Image from Pixabay, reproduced under Creative Commons CC0.
A study by staff at the University of Illinois, Northwestern University and the University of Texas, examined the role of different types of musical behaviours on brain structure in older adults.
They recruited 73 healthy older adults (aged 60-80) from the Urbana-Champaign community in Urbana, Illinois and asked them to complete the Goldsmiths Musical Sophistication Index questionnaire. The older adults included those with a variety of musical experiences – including amateur musicians with high, intermediate, and low-levels of musical practise – as well as non-musicians. None of the participants were professional musicians.
The questionnaire includes questions about a variety of musical behaviours, including performance on an instrument, musical practise, allocation of time to music, musical listening expertise, and emotional responses to music.
The study showed that musical training, defined as the extent of musical training, musical practise, and musicianship, was positively and significantly associated with the volume of the brain. And the study suggests that musical behaviours relate to a circuit of brain regions involved in executive function, memory, language, and emotion.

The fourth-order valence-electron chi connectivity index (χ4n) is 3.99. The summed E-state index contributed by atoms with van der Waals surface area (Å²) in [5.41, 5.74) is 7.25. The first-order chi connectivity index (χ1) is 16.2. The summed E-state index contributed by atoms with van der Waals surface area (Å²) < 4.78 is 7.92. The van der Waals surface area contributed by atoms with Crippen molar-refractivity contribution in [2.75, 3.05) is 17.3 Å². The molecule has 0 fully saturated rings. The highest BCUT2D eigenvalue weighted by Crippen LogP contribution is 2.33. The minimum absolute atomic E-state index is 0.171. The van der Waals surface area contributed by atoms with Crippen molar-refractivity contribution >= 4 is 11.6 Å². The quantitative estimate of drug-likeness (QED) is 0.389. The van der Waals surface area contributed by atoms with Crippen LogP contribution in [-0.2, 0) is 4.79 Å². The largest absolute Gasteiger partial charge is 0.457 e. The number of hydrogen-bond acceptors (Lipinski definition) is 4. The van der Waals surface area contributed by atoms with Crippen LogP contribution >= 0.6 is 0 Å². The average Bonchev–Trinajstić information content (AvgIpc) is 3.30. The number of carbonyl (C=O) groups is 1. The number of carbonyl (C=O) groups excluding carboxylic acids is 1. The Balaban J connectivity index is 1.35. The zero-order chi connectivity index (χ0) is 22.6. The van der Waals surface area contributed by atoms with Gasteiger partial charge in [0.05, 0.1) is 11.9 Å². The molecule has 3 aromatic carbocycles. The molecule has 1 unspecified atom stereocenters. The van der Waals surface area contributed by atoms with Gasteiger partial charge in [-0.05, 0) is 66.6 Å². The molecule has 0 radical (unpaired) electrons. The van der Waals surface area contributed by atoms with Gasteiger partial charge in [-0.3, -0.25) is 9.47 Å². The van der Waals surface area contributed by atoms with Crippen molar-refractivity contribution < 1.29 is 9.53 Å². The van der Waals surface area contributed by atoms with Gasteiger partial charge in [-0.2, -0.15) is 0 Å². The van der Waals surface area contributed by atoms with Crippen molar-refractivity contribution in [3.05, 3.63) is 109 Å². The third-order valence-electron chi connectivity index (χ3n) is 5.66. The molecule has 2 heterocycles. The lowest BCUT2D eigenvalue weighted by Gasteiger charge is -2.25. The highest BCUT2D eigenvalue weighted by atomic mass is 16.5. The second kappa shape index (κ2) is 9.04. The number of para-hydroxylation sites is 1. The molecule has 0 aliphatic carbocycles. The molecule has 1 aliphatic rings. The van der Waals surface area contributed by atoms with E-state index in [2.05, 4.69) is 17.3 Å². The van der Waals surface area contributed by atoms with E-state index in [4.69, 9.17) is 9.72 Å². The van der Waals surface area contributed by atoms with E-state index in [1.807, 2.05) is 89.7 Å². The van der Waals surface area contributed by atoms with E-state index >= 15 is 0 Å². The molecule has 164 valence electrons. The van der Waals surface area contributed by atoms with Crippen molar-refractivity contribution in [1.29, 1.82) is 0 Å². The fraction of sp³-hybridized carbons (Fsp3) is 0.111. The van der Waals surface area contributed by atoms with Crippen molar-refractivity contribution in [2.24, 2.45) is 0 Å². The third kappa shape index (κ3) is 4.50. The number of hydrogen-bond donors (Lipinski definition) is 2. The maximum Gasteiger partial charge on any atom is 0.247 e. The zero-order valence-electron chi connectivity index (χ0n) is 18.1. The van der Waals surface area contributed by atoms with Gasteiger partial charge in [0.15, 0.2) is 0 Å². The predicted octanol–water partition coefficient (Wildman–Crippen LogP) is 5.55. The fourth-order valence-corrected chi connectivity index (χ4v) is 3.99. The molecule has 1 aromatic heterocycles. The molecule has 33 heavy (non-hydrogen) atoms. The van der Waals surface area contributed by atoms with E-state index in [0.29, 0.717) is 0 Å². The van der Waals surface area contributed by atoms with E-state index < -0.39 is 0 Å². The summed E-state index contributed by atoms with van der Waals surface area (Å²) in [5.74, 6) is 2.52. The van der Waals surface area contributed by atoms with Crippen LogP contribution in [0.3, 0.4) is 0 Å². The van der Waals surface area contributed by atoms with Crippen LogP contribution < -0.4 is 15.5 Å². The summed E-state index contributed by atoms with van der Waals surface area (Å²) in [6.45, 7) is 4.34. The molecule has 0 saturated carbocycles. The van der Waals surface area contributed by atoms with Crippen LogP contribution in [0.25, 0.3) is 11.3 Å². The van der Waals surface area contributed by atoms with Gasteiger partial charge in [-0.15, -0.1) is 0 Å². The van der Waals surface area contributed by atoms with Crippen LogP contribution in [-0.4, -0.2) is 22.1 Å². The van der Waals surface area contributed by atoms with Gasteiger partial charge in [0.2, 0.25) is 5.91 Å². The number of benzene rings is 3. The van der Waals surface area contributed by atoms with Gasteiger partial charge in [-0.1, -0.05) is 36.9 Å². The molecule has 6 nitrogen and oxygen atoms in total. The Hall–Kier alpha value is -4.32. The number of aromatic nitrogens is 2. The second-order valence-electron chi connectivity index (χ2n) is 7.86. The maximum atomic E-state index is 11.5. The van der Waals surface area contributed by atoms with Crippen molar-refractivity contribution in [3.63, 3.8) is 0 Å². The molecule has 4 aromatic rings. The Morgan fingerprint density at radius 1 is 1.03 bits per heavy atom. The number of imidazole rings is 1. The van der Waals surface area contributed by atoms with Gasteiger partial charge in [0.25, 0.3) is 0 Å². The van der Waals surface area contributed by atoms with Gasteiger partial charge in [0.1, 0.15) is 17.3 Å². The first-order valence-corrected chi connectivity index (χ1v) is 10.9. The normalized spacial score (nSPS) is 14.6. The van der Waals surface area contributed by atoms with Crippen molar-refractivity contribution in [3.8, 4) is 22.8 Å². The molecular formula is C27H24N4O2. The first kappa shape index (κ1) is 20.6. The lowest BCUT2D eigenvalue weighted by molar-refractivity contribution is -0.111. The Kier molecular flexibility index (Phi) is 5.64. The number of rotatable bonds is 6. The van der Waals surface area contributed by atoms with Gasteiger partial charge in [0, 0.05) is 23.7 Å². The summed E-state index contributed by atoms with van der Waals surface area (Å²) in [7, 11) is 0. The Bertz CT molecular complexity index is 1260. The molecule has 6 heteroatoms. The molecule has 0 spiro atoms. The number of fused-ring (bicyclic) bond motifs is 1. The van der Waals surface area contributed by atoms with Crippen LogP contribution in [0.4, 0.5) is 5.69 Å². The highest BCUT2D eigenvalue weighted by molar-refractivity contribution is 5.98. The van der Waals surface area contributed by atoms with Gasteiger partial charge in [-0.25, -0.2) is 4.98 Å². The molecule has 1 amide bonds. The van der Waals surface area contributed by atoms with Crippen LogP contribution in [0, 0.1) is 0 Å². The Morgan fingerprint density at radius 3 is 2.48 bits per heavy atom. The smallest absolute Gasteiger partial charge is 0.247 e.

The researchers believe that their results arrive at an important time as the ageing population increases. The study raises the possibility that musical training may help offset age-related declines in brain volume in older adults. They hope that the results will encourage individuals to be involved in a lifetime of musical activities, particularly musical training, listening, and enjoyment.
Brain Sciences: https://www.ncbi.nlm.nih.gov/pmc/articles/PMC7824792/
University of Illinois Experts: https://experts.illinois.edu/en/publications/musical-training-and-brain-volume-in-older-adults
Original source: BiggerBetterBrains
|BENEFIT:||PROTECTED EXECUTIVE BRAIN FUNCTIONS|
|TARGET GROUP:||OLDER ADULTS|
|TYPE OF STUDY:||ACADEMIC RESEARCH|
|PERIOD OF STUDY:||UNKNOWN|